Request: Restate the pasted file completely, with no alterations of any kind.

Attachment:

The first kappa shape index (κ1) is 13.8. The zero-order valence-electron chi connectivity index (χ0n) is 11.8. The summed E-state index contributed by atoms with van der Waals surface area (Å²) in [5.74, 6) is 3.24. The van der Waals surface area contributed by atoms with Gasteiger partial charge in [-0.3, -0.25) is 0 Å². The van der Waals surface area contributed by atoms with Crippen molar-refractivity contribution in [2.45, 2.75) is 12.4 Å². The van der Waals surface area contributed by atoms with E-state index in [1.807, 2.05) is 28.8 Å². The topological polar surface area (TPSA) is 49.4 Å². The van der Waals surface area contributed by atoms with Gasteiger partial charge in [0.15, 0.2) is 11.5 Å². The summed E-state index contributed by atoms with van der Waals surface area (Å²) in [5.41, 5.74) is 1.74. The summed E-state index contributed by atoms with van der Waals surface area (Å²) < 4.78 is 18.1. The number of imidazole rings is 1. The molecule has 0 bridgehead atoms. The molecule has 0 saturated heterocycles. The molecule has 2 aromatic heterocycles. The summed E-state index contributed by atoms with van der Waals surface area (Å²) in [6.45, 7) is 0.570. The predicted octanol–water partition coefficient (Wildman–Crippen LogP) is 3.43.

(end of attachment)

The first kappa shape index (κ1) is 13.8. The zero-order valence-electron chi connectivity index (χ0n) is 11.8. The summed E-state index contributed by atoms with van der Waals surface area (Å²) in [5.74, 6) is 3.24. The van der Waals surface area contributed by atoms with Gasteiger partial charge in [-0.3, -0.25) is 0 Å². The van der Waals surface area contributed by atoms with Crippen molar-refractivity contribution in [2.45, 2.75) is 12.4 Å². The van der Waals surface area contributed by atoms with E-state index in [1.807, 2.05) is 28.8 Å². The topological polar surface area (TPSA) is 49.4 Å². The van der Waals surface area contributed by atoms with Gasteiger partial charge in [0.15, 0.2) is 11.5 Å². The summed E-state index contributed by atoms with van der Waals surface area (Å²) in [5.41, 5.74) is 1.74. The summed E-state index contributed by atoms with van der Waals surface area (Å²) < 4.78 is 18.1. The number of imidazole rings is 1. The molecule has 0 bridgehead atoms. The molecule has 0 saturated heterocycles. The molecule has 2 aromatic heterocycles. The summed E-state index contributed by atoms with van der Waals surface area (Å²) in [6.45, 7) is 0.570. The predicted octanol–water partition coefficient (Wildman–Crippen LogP) is 3.43.